Fear of the Dark
Most of us are uncomfortable in the dark, mainly thanks to years of being subjected to stories and films telling us about the horrors that lurk in the darkness, waiting and watching their prey, waiting to strike out of the darkness, waiting to attack. Thousands of years of evolutionary instinct has taught us to protect ourselves from predators that hunt at night. As children, some of use may have had nightmares and struggled to fall asleep because of the frightening nature of being alone in the dark. Most of us, as we grow older let go of our fear, but there are cases where this fear develops into a full-blown phobia, causing extreme issues for suffers.
Nyctophobia, the fear of darkness, comes from the Greek words “nuktos”, meaning “night”, and “phobos”, meaning “fear”. It is triggered by the fear-fuel perception of what would or could occur to the sufferer in a dark environment. The fear is driven by the fact that in the dark a person cannot see anything, and their mind imagines the worst case scenarios of what could occur, creating wild and scary images in their mind, thereby worsening the fear. Fear of the dark is the most common fear among children, and tends to arise when the child is around three years old. The fear manifests into Nyctophobia if the child is unable to get over it in their earlier years, resulting in the adult suffering from a debilitating fear of the dark.
Symptoms of Nyctophobia vary depending on the severity. Symptoms include:
- You become nervous in any darkened environment.
- You are reluctant to go out at night.
- You experience an increased heartbeat, sweating, shaking and nausea when forced to spend time in the dark.
- You avoid or run away from dark rooms.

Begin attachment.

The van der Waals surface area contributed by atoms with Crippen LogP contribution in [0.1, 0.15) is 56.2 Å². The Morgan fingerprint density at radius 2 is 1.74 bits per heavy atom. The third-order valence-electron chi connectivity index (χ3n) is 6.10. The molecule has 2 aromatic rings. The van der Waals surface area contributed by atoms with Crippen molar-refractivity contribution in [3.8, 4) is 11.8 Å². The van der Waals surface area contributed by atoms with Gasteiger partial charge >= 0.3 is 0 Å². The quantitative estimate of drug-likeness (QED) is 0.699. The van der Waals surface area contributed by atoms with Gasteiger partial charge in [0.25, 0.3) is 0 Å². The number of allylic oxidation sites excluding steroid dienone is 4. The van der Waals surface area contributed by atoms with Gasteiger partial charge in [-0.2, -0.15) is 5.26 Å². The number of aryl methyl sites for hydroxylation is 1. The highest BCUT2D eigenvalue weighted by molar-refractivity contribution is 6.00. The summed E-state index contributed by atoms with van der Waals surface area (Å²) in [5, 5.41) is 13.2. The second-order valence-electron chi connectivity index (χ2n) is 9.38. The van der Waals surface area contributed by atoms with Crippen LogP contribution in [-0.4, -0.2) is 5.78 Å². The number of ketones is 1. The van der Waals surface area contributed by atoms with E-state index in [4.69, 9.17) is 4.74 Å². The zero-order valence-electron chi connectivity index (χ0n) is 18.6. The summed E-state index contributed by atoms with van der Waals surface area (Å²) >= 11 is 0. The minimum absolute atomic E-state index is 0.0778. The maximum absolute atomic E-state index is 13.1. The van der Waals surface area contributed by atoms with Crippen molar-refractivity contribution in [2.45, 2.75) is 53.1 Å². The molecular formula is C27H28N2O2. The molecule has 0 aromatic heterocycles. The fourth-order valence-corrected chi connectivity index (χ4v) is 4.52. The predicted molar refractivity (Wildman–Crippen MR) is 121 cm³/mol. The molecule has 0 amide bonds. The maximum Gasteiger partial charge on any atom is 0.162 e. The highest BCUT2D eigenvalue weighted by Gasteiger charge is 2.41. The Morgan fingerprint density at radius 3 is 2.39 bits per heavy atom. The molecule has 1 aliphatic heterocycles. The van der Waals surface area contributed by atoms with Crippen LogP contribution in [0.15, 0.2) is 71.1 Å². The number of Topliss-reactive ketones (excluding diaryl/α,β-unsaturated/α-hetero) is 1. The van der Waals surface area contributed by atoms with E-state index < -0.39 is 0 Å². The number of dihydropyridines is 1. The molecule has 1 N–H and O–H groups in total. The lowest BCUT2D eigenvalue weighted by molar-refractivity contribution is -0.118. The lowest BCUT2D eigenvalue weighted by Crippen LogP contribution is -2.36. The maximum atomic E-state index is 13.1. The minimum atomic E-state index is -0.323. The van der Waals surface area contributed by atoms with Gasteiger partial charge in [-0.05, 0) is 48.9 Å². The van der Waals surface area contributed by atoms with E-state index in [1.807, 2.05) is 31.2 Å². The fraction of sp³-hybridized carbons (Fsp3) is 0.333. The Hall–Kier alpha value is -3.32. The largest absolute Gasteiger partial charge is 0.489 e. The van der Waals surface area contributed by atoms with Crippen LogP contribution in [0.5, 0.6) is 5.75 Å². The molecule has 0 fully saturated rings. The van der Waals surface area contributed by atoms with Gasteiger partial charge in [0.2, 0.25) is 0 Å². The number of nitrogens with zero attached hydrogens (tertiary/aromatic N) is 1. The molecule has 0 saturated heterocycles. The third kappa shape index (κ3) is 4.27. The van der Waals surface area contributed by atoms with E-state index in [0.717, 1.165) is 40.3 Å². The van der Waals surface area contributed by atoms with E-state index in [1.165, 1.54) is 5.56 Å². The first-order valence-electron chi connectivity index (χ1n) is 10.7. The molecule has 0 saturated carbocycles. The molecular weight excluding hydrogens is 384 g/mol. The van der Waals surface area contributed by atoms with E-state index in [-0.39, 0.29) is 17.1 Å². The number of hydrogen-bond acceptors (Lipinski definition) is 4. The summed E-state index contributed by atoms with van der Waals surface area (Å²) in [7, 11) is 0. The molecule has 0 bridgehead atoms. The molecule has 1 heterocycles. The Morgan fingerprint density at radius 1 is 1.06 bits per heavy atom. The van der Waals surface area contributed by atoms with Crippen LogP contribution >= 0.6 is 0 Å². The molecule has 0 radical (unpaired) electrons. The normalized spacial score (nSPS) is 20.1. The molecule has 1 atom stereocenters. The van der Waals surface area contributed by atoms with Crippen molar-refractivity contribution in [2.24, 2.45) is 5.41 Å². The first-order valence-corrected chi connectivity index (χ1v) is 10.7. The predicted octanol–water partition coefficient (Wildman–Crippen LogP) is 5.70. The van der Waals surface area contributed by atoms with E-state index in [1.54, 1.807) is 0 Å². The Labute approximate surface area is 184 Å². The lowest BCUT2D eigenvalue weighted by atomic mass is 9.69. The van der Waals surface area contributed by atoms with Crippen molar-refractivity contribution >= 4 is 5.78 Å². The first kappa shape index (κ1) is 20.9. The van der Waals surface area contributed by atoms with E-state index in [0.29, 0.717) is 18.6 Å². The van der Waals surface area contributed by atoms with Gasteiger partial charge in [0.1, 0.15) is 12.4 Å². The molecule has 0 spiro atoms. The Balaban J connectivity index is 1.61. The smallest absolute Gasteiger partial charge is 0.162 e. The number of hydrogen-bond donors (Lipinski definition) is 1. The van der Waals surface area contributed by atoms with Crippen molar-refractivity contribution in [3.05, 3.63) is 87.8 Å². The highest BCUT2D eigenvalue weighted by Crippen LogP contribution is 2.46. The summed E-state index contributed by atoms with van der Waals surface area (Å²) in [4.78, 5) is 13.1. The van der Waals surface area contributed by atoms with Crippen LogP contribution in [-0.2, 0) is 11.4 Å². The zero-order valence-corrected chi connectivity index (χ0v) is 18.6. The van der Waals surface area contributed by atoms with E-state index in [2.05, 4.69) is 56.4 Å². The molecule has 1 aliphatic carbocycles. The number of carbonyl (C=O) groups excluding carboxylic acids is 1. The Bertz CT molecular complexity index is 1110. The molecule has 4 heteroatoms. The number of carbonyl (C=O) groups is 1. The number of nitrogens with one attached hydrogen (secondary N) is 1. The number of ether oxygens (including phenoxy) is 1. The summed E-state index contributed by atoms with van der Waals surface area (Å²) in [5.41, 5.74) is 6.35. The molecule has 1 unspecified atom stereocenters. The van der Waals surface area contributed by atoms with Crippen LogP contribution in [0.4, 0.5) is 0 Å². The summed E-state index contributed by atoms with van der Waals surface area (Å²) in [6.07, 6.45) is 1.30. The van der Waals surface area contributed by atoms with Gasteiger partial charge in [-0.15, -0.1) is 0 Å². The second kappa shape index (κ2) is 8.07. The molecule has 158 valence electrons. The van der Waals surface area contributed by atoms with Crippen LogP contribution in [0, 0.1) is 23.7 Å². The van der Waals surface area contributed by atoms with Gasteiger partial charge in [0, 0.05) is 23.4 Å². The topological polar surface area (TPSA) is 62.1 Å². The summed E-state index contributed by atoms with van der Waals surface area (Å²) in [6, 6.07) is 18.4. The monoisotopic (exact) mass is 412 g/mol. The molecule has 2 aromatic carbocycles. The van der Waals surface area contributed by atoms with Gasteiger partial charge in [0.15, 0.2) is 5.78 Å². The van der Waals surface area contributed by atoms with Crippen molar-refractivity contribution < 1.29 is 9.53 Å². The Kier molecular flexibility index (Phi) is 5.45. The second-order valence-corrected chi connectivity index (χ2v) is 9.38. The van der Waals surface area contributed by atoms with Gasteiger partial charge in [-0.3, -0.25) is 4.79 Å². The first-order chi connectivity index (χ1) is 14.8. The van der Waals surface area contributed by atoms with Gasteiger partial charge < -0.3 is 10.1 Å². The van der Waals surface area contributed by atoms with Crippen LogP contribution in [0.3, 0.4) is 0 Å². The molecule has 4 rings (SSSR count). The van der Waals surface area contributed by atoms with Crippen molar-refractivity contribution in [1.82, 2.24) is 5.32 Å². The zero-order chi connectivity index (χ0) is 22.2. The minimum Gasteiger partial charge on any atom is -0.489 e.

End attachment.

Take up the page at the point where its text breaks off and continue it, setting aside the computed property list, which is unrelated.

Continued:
- You become defensive or angry when someone tries to encourage you to spend time in the dark.
- You become stressed, or have panic attacks when you are in the dark.
- You find it really difficult to sleep in the dark.
- You spend your day worrying and anticipating the night.
There are examples were this type of phobia has been triggered by a deep-rooted issue in the sufferer’s life that occurred in darkness, such as a traumatic experience such as, abuse, nightmares, or terrifying stories that are all connected to darkness. This can cause the sufferer to experience Nyctophobia as an adult.
One way to deal with this fear at night is to install a night light in the bedroom, so there is enough light to ease the fear of being alone in the dark. However, as you can probably tell, this only applies within the context of the house, and indoor darkness. To overcome or deal with Nyctophobia requires behavioural and cognitive changes to occur in the sufferer, such as hypnosis, breathing exercises, or therapy. The goal of therapy is to challenge the deep-rooted fear regarding darkness and replace the negative fear and aspects associated with it to help the sufferer overcome this debilitating condition. In severe cases, anti-anxiety medications may also be prescribed.